Welcome to First Amendment Newsflash, the First Amendment Law Review’s new bi-weekly roundup of the latest in free expression and religious freedom news and commentary. Check here every other Sunday for a new edition! Need First Amendment news in the meantime? Follow FALR on Twitter and Facebook for regular updates.
Michigan State University has been sued in federal court on First Amendment grounds for denying rental space for Richard Spencer to speak.
An Ohio man convicted of failing to tell his sexual partner that he is HIV-positive is arguing before the Ohio Supreme Court that the state law requiring HIV disclosure violates his First Amendment rights.
Alabama Supreme Court Justice Tom Parker argued in federal court that some restrictions on judges’ speech violate the First Amendment.
Three Texas churches have sued FEMA for allegedly discriminating based on religion in its provision of disaster relief.
The North Carolina Court of Appeals ruled that the state’s alienation of affection law–which allows individuals to collect damages from their spouses’ lovers–does not violate the First Amendment.
Courthouse News has appealed to the Ninth Circuit on two cases involving press access to court documents before the documents are processed and docketed.
A judge has denied issuance of an injunction in the case of a New Mexico politician who sued his competitor for defamation in response to radio advertisements.
The Sixth Circuit, sitting en banc, ruled that a Michigan county can continue to open meetings with prayers, citing tradition and the non-coercive nature of the practice.
The lawyer who represented Hulk Hogan in his suit against Gawker is now representing a plaintiff in a defamation suit against Jezebel.
TechDirt won its motion to dismiss in the defamation case in which a claimed email inventor sued the media company for calling him a liar.
The Satanic Temple has sued claiming that Missouri’s abortion consent law violates free exercise rights.
A federal judge ruled that Manchester, New Hampshire’s panhandling ordinances violated the First Amendment.
The Tenth Circuit ruled that Wyoming’s ag-gag law may unconstitutionally violate free speech rights.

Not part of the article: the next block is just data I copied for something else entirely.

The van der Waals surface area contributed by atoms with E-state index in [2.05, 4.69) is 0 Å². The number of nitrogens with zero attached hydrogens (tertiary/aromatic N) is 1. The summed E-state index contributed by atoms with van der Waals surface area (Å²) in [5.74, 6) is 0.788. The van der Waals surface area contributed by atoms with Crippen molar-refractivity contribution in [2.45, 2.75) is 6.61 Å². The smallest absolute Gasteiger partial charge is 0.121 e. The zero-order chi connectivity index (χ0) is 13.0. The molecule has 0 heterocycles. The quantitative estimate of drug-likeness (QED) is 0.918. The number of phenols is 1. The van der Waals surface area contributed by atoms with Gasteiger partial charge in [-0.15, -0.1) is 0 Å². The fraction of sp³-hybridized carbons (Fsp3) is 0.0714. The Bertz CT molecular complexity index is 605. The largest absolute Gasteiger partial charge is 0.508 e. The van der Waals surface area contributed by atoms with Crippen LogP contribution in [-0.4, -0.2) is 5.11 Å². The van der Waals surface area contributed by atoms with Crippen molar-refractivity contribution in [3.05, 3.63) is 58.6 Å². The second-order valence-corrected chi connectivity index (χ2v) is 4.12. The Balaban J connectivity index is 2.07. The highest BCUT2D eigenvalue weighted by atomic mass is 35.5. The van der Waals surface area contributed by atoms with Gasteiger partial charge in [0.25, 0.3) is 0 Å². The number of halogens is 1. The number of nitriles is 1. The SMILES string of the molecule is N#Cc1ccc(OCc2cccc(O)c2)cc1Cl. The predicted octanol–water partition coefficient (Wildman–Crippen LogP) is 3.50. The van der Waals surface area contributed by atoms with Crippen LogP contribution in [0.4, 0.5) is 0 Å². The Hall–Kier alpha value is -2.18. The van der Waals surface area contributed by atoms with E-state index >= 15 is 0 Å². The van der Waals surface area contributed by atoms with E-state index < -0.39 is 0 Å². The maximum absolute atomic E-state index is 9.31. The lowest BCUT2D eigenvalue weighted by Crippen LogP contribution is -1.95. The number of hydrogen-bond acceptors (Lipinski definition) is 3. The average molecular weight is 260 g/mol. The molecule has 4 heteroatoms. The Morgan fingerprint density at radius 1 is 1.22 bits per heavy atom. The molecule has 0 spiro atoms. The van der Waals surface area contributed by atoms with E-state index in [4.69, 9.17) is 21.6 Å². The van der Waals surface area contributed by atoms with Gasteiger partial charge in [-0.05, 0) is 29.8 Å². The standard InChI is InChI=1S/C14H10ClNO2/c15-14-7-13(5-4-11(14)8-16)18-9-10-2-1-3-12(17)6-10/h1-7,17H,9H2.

Bikini baristas have sued Everett, Washington, over a new city ordinance that directs baristas to cover certain parts of their bodies while working.
The Minnesota Supreme Court invalidated a state law that criminalized disrupting public meetings.
The Washington State Supreme Court ruled that a child who texted pictures of his genitals to a woman can face consequences under state child pornography laws, despite the child’s arguments that such conviction would violate his First Amendment rights.
A D.C. Superior Court judge has denied several motions to dismiss related to Inauguration Day protesters charged with felony rioting.
Several American citizens have filed a lawsuit alleging that their First and Fourteenth Amendment rights were violated when Border Patrol seized their phones and computers.
Former hedge fund manager Martin Shkreli has had his bail revoked after he posted on Facebook offering $5,000 for a strand of Hillary Clinton’s hair. He argues this undermines his free expression rights.
Federal Executive News
The Department of Education has announced plans to alter Title IX sexual assault guidelines, partially citing concerns that current guidelines sometimes posit Title IX against the First Amendment.
The Department of Justice filed an amicus brief on behalf of the baker in Masterpiece Cakeshop, the case at the Supreme Court that considers the religious liberty and free speech rights of a baker versus the non-discrimination rights of LGBTQ individuals.
The Department of Justice has set aside their demand that Facebook be prohibited from informing users when investigators search their communications.
State Legislative News
An Illinois lawmaker has introduced a bill that would prevent protesters from wearing masks when police are present, raising some free expression concerns.
That’s it for your First Amendment Newsflash Sept. 4-Sept. 17. See you again on Oct. 1! In the meantime, don’t forget to secure your ticket to our annual symposium: Distorting the Truth: “Fake News” and Free Speech! 4.5 N.C. CLE credits available!